The Bunny and the Billionaire by Louisa Masters ~ Audiobook

Title: The Bunny and the Billionaire

Series: Dreamspun Desire 43

Author: Louisa Masters

Narrator: Peter B Brooke

Genre: Contemporary

Length: 5 hrs, 5 mins

Publisher: Dreamspinner Press (20th December 2017)

Heat Level: Moderate

Heart Rating: ♥♥♥ 3 Hearts

Blurb: Spending their fortunes and losing their hearts.

Hardworking Australian nurse Ben Adams inherits a substantial sum and decides to tour Europe. In Monaco, the home of glamour and the idle rich, he meets French billionaire playboy Léo Artois.

After getting off on the wrong foot – as happens when one accuses a stranger of being part of the Albanian mafia – their attraction blazes. Léo, born to the top tier of society, has never known limits, and Ben, used to budgeting every cent, finds it difficult to adjust to not only Léo’s world, but also the changes wealth brings to his own life.

As they make allowances for each other’s foibles, Ben gradually appreciates the finer things, and Léo widens his perspective. They both know one thing: this is not a typical holiday romance and they’re not ready to say goodbye.

Product Link: Audible US | Audible UK | Amazon US | Amazon UK

Reviewer: Prime

Review: Alright, so this audio book has left me a bit confused. Having read the book and now listened to the audio of The Bunny and the Billionaire, this book is still the only exposure I’ve had to author Louisa Masters. But I remember enjoying the ebook well enough that I was keen to listen to the audio. Also, I liked the idea that I had to suspend my disbelief for a number of hours while I listened to this almost Mills and Boon type romance with an ordinary guy and a rich European Tycoon.

The story is about Ben – he’s a nurse from Australia (he’s from Melbourne which gave me problems when it came to the actual narration). He was a private nurse who got a shit ton of money from a client who died – you will need to suspend your disbelief for this part of the story. When I originally read the book, I found it just weird and had struggled to relate to the character. However, I knew what I was getting into, so I was more than happy to suspend my disbelief and enjoy the ride and wish I could be Ben. In this aspect I enjoyed the audio more than reading the text.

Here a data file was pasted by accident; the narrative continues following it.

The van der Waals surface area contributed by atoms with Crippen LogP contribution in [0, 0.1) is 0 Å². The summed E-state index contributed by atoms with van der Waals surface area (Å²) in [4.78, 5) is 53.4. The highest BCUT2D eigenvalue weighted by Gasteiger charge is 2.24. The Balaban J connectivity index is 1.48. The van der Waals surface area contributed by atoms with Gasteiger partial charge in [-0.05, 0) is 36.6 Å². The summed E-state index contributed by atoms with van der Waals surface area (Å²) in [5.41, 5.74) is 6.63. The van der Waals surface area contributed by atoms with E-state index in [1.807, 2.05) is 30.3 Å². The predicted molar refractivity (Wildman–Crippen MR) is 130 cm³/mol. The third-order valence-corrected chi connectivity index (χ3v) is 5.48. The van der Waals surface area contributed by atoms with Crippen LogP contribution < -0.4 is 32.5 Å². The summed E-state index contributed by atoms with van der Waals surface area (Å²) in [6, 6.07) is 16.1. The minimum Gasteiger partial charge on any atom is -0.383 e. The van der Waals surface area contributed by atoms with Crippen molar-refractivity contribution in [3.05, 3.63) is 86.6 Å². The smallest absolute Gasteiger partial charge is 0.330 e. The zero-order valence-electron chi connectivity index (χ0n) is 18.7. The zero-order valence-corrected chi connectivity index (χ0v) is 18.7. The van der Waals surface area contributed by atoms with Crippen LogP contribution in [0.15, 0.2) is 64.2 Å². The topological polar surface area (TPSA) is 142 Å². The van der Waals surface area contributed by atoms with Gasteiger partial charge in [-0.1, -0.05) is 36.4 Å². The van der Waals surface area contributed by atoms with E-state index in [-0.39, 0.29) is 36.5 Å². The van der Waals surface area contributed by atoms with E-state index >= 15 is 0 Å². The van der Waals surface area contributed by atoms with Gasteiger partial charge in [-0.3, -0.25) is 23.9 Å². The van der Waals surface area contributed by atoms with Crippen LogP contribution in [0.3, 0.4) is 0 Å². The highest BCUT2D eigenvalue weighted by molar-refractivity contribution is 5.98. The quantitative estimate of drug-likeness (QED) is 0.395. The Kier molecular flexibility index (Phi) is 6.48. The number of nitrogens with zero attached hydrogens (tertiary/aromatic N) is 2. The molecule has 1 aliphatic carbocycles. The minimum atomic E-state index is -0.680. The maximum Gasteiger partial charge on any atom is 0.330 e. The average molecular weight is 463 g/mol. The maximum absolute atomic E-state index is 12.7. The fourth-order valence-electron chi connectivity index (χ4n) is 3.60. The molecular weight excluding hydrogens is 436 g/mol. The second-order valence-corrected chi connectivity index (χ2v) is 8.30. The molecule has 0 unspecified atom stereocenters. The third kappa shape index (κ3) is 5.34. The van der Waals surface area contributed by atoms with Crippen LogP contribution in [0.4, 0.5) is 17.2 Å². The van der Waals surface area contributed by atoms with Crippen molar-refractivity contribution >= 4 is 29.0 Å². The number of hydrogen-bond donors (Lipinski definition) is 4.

Enjoying his European holiday of a life time, Ben meets rich French/Saudi playboy Leo Artois. (Am I still the only one who keeps thinking of the beer Stella Artois? Not the point). The point is, Ben meets Leo at a Monaco casino and the two of them just click. There is plenty of sweet romance as well as hot sexy time. I really enjoyed that these two guys got to know each other, and it wasn’t just about Leo showing off his lavish lifestyle to Ben. Or Ben showing off his insanely large inheritance. I really liked how these two tried to merge their lives as they got to know each other. My favorite scene would have to be where Ben made Leo cook chicken parma (aka parmigiana or as we say in South Australia, parmy).

The only issue that I had with this audio was the narration. I very rarely have issues based solely on the narration and I really hate that I have to write this, but it is the truth. While I would probably rate the story a 4/5, I have to bring the overall rating back to 3 purely based on what I can only say was painful narration. I’ve heard Peter B Brooke narrate once before and I absolutely loved it.

However, I found the accents used for many of the characters really hard to get past. The French accent used for Leo, as well as his cousin Malik and best friend Lucian was borderline comical – if you’ve ever heard the stand-up comedians Danny Bhoy and Adam Hills do a French accent that was exactly what I was thinking. And if that wasn’t bad enough, I really struggled with the accent adopted for Australian nurse, Ben and his best friend Dani. The accent for the Aussies seemed to oscillate between American mid-western, some sort of British to a bad impersonation of Crocodile Dundee. Unfortunately, none of these could be passed for an Aussie from Melbourne. (Seriously, when I first heard it all I could think of “You call that a knife?”). I hate to say it, but I really struggled listening to the audio based on the accents alone. It would have been better to have an Australian narrator putting on a bad French accent.